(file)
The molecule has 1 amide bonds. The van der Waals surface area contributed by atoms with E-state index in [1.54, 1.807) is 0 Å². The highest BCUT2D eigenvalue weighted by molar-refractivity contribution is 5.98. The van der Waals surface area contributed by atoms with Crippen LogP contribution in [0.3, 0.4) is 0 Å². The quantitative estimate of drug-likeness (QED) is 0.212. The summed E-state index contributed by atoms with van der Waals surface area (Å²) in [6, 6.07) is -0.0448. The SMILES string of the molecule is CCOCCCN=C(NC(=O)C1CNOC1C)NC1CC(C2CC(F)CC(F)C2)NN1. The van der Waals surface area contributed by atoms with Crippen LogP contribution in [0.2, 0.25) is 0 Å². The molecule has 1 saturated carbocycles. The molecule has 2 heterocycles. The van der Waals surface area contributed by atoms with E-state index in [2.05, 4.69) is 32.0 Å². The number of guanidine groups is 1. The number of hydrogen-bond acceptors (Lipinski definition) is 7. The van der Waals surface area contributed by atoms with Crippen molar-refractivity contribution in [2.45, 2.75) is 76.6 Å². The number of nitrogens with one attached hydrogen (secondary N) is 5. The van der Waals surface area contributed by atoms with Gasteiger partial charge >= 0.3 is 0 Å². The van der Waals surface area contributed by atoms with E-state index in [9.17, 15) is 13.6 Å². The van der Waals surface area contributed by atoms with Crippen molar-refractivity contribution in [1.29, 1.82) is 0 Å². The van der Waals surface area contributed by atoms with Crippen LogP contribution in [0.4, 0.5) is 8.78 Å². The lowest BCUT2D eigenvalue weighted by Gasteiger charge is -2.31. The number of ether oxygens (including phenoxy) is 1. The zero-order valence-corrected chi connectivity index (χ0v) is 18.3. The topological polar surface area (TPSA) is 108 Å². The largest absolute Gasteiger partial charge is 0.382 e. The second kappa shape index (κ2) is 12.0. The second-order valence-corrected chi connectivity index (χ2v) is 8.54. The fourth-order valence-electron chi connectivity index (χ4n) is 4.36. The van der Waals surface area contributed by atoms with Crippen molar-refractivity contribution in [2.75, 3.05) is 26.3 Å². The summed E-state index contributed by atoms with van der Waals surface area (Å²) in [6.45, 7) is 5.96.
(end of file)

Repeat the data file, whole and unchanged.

The molecule has 1 amide bonds. The van der Waals surface area contributed by atoms with E-state index in [1.54, 1.807) is 0 Å². The highest BCUT2D eigenvalue weighted by molar-refractivity contribution is 5.98. The van der Waals surface area contributed by atoms with Crippen LogP contribution in [0.3, 0.4) is 0 Å². The quantitative estimate of drug-likeness (QED) is 0.212. The summed E-state index contributed by atoms with van der Waals surface area (Å²) in [6, 6.07) is -0.0448. The SMILES string of the molecule is CCOCCCN=C(NC(=O)C1CNOC1C)NC1CC(C2CC(F)CC(F)C2)NN1. The van der Waals surface area contributed by atoms with Crippen LogP contribution in [0.2, 0.25) is 0 Å². The molecule has 1 saturated carbocycles. The molecule has 2 heterocycles. The van der Waals surface area contributed by atoms with E-state index in [2.05, 4.69) is 32.0 Å². The number of guanidine groups is 1. The number of hydrogen-bond acceptors (Lipinski definition) is 7. The van der Waals surface area contributed by atoms with Crippen molar-refractivity contribution in [2.45, 2.75) is 76.6 Å². The number of nitrogens with one attached hydrogen (secondary N) is 5. The van der Waals surface area contributed by atoms with Gasteiger partial charge >= 0.3 is 0 Å². The van der Waals surface area contributed by atoms with E-state index in [9.17, 15) is 13.6 Å². The van der Waals surface area contributed by atoms with Crippen molar-refractivity contribution in [1.29, 1.82) is 0 Å². The van der Waals surface area contributed by atoms with Crippen LogP contribution in [0.4, 0.5) is 8.78 Å². The lowest BCUT2D eigenvalue weighted by Gasteiger charge is -2.31. The number of ether oxygens (including phenoxy) is 1. The zero-order valence-corrected chi connectivity index (χ0v) is 18.3. The topological polar surface area (TPSA) is 108 Å². The largest absolute Gasteiger partial charge is 0.382 e. The second kappa shape index (κ2) is 12.0. The second-order valence-corrected chi connectivity index (χ2v) is 8.54. The fourth-order valence-electron chi connectivity index (χ4n) is 4.36. The van der Waals surface area contributed by atoms with Crippen molar-refractivity contribution in [2.75, 3.05) is 26.3 Å². The summed E-state index contributed by atoms with van der Waals surface area (Å²) in [6.45, 7) is 5.96.